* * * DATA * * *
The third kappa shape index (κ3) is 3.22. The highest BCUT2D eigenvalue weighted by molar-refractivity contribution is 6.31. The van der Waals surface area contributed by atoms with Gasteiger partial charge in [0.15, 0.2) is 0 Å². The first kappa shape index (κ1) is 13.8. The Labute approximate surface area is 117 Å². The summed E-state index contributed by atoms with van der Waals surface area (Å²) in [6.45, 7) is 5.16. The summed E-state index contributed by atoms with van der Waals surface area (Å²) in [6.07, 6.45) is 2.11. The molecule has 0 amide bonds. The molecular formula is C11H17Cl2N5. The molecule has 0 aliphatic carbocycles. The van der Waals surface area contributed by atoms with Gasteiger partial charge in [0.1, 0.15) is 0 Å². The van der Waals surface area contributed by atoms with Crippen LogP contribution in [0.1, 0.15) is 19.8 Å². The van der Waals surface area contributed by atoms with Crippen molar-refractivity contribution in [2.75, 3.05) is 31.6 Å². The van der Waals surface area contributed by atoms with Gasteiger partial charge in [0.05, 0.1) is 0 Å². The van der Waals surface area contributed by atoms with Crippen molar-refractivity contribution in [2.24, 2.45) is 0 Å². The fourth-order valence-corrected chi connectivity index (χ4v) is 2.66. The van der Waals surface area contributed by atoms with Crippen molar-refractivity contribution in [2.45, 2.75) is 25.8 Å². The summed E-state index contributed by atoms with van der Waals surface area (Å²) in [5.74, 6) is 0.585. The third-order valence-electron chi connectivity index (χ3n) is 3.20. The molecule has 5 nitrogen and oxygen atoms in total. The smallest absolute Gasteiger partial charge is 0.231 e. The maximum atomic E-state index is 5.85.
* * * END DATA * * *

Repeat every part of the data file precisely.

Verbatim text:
The third kappa shape index (κ3) is 3.22. The highest BCUT2D eigenvalue weighted by molar-refractivity contribution is 6.31. The van der Waals surface area contributed by atoms with Gasteiger partial charge in [0.15, 0.2) is 0 Å². The first kappa shape index (κ1) is 13.8. The Labute approximate surface area is 117 Å². The summed E-state index contributed by atoms with van der Waals surface area (Å²) in [6.45, 7) is 5.16. The summed E-state index contributed by atoms with van der Waals surface area (Å²) in [6.07, 6.45) is 2.11. The molecule has 0 amide bonds. The molecular formula is C11H17Cl2N5. The molecule has 0 aliphatic carbocycles. The van der Waals surface area contributed by atoms with Gasteiger partial charge in [0.1, 0.15) is 0 Å². The van der Waals surface area contributed by atoms with Crippen LogP contribution in [0.1, 0.15) is 19.8 Å². The van der Waals surface area contributed by atoms with Crippen molar-refractivity contribution in [2.75, 3.05) is 31.6 Å². The van der Waals surface area contributed by atoms with Gasteiger partial charge in [0.05, 0.1) is 0 Å². The van der Waals surface area contributed by atoms with Crippen molar-refractivity contribution in [2.24, 2.45) is 0 Å². The fourth-order valence-corrected chi connectivity index (χ4v) is 2.66. The van der Waals surface area contributed by atoms with Crippen molar-refractivity contribution in [2.45, 2.75) is 25.8 Å². The summed E-state index contributed by atoms with van der Waals surface area (Å²) in [5.74, 6) is 0.585. The third-order valence-electron chi connectivity index (χ3n) is 3.20. The molecule has 5 nitrogen and oxygen atoms in total. The smallest absolute Gasteiger partial charge is 0.231 e. The maximum atomic E-state index is 5.85.